22 julio 2008


It was one of those Paris afternoons when,
by some trick of the light,the buildings
look as if they are made of opaque, blue glass

The Blessing

There is a photograph in existence of Aunt Sadie and her six children sitting round the tea-table at Alconleigh. The table is situated, as it was, is now, and ever shall be, in the hall, in front of a huge open fire of logs. Over the chimney-piece plainly visible in the photograph, hangs an entrenching tool, with wich, in 1915, Uncle Matthew had whacked to death eight Germans one by one as they crawled out of a dug-out. It is still covered with blood and hairs, an object of fascination to us as children. In the photograph Aunt Sadie's face, always beautiful, appears strangely round, her hair strangely fluffy, and her clothes strangely dowdy, but it is unmistakably she who sits there with Robin, in oceans of lace, lolling on her knee. She seems uncertain what to do with his head, and the presence of Nanny waiting to take him away is felt though not seen. The other children, between Louisa's eleven and Matt's two years, sit round the table in party dresses or frilly bibs, holding cups or mugs according to age, all of them gazing at the camera with large eyes opened wide by the flash, and all looking as if butter would not melt in their round pursed-up mouths. There they are, held like flies in the amber of that moment - click goes the camera and on goes life; the minutes, the days, the years, the decades, taking them further and further from the happiness and promise of youth, from the hopes Aunt Sadie must have had for them, and from the dreams they dreamed for themselves. I often think that there is nothing quite so poignantly sad as old family groups.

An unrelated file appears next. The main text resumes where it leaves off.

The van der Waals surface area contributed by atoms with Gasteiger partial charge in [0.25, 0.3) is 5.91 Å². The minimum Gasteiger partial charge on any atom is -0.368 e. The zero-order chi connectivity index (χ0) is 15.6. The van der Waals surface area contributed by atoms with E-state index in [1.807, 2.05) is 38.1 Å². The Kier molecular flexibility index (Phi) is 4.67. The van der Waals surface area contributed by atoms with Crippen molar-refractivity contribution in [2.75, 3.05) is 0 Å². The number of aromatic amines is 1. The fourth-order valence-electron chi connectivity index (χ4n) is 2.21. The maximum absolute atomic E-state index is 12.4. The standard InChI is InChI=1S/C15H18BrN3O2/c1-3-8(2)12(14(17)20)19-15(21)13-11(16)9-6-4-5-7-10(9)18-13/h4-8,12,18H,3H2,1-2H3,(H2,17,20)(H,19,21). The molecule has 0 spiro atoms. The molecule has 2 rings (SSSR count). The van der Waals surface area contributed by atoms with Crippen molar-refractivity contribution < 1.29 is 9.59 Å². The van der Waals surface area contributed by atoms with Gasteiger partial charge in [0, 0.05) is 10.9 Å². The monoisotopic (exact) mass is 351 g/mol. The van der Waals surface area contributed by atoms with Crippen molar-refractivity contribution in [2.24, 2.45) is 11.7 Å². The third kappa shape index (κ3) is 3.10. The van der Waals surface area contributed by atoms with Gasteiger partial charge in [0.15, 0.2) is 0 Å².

The Pursuit of Love

Hay tres novelas de Nancy Mitford publicadas en castellano: A la caza del amor (The Pursuit of Love), Amor en clima frío (Love in a Cold Climate) y La bendición (The Blessing). La narradora de las dos primeras, Fanny Logan, reaparece en París en la también estupenda Don't Tell Alfred.

Annick Le Floc'hmoan escribió Las hermanas Mitford (Ces extravagantes soeurs Mitford). De Mary S. Lovell es The Mitford Girls, y su cartas se han publicado en edición de Charlotte Mosley, The Mitfords: Letters Between Six Sisters. Jessica Mitford tituló su libro de recuerdos juveniles Hons and Rebels. Este es uno de los párrafos:

The endless schoolroom talk of "What are we going to do when we grow up?" changed in tone. "I'm going to Germany to meet Hitler," Boud announced. "I'm going to runaway and be a Communist," I countered. Debo stated confidently that she was going to marry a duke a become a duchess. "One day he'll come along, The duke I love..." she hummed dreamily. Of course none of us doubted for a minute that we should reach the objectives we had set for ourselves; but perhaps seldom have childhood predictions materialized with greater accuracy.

De arriba abajo: Unity, Jessica, Nancy, Diana